BEYOND scrutinizing the mysteries of the human brain, Cuba’s Neurosciences Center (CNEURO), maintains as its first priority the placing of its arsenal of knowledge and advanced technology in the service of primary health care.
This has been the approach of investigators who, in the mid 1980’s, began studies related to the early detection of hearing disorders in children. Since then the principal contribution of these highly qualified scientists has been the design and production of most of the equipment used in this valuable effort.
These efforts led to the development of early versions of the NEURÓNICA, a machine designed to evaluate auditory strength and other indicators, and the
AUDIX, which, based on the combined application of computer science and electronics, represented a quantitative leap in the ability to detect deafness in the first year of a child’s life.
As Dr. Pedro Valdés Sosa, CNEURO deputy director, explained, young children with auditory problems not only lose their hearing, but also face difficulties in language development, thinking and academic performance in general, as well as social adaptation, in many cases.
UNMEASUREABLE SOCIAL IMPACT
Under the guidance of the Neurosciences Center, Cuba has accumulated significant experience over 25 years in this type of monitoring, which first began in neonatal and pediatric intensive care centers.
It was later extended to other units within the national health system and to the primary care level, as staff was trained, equipment and software developed by CNEURO. This work has had, as one of its first principal promoters, Dr. María Cecilia Pérez, a widely recognized authority in the field.
According to specialists, timely detection and treatment of auditory problems support the development of communication and intellectual abilities in many patients, which additionally allow for better integration into society and work.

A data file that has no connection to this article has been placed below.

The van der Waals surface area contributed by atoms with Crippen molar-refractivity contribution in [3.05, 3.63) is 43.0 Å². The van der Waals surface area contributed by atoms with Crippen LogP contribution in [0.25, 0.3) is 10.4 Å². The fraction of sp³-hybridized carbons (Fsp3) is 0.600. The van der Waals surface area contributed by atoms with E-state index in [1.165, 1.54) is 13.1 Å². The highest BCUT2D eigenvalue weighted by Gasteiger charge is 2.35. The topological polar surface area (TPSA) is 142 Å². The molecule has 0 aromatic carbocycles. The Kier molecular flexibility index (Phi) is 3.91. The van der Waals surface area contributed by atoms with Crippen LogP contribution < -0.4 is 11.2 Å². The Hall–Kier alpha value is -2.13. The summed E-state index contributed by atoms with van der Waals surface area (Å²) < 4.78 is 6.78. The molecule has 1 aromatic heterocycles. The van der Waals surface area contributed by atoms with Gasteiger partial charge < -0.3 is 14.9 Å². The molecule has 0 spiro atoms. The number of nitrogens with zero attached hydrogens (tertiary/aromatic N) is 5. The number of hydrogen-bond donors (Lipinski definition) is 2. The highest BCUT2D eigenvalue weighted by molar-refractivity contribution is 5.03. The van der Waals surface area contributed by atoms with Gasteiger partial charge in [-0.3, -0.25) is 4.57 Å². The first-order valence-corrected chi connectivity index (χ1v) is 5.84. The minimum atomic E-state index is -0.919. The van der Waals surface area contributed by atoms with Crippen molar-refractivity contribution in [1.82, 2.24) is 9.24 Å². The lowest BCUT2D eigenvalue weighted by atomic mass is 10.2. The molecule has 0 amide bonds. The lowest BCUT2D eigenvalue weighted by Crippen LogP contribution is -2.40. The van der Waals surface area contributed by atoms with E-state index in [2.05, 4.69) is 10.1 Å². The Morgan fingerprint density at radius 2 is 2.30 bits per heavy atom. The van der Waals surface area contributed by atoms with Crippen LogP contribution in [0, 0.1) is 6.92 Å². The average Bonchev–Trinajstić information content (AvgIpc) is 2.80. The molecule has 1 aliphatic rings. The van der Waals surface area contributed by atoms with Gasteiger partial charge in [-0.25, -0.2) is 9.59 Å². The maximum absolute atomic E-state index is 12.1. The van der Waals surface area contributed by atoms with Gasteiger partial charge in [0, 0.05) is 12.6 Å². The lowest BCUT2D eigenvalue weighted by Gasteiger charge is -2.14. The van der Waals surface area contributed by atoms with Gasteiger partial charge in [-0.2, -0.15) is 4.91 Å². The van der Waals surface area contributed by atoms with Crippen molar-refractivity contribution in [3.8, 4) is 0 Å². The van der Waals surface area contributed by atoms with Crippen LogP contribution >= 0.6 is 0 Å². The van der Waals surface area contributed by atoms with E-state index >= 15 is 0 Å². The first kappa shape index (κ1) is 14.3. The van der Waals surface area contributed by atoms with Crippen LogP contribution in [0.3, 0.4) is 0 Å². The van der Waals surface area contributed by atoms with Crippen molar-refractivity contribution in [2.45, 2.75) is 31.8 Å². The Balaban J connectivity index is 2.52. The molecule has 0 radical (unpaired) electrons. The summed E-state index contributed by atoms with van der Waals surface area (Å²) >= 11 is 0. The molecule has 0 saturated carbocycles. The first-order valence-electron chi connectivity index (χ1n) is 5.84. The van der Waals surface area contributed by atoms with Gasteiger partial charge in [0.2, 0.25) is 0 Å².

Having reliable records about the prevalence of auditory disorders in children allowed for Cuba’s introduction of cochlear implant surgery, which has, as of this point, benefited 240 patients, the majority of them deaf, including some who are blind as well.
This involves the placement within the ear of an electronic device, which captures sound and transforms it into electronic impulses which reach the brain, thus re-establishing auditory communication. The surgical procedure requires specific adaptations for those without an auditory opening.
The cochlear implant program involves the participation of different institutions and multi-disciplinary groups of scientists.
As part of the national study of disabled persons launched in 2003, testing for auditory disorders was implemented on a massive scale with tens of thousands of children participating. Thus, in the cases of many children, the definitive loss of hearing was prevented with timely, appropriate treatment.
Dr. Pedro Valdés Sosa recalled that Cuba has contributed equipment and skilled personnel to similar efforts in Bolivia, Venezuela, Ecuador and Nicaragua.
Since the end of 2010, Cuba’s Neurosciences Center has introduced advanced techniques in three-dimensional scanning to support the design and digital fabrication of components for hearing aids.
Engineer Ernesto Rodríguez Dávila, director of Technical Production and Services, explained that this allows for greater precision in adjusting devices to the anatomical characteristics of each patient’s ear and in meeting the audiologist’s requirements.
"Personalizing hearing aids, providing the aesthetic and ergonomic features demanded, reduce to a minimum the misfits which can occur with conventional methods. We are providing excellent services, according to current internationally recognized standards."
He indicated that efforts to reduce the size of these devices, improve their durability and quality will require the development of new bio-materials and the introduction of novel solutions based on the use of nanotechnology and other cutting edge sciences.
If in fact, the national auditory testing program is the most long-standing and visible effort undertaken by CNEURO, the institution is today leading the country’s development of Neurotechnology, an emergent branch of a promising industry devoted to producing a new generation of products for the diagnosis and treatment of cerebral disorders and improving mental faculties.
The Center has also made great strides in the study of epilepsy, learning disorders - including reading problems – autism and other behavior problems, in addition to participating in important international projects including the mapping of the human brain, which will allow for a better understanding of the development of this vital organ, from early childhood through advanced age, and expand knowledge of neurological diseases.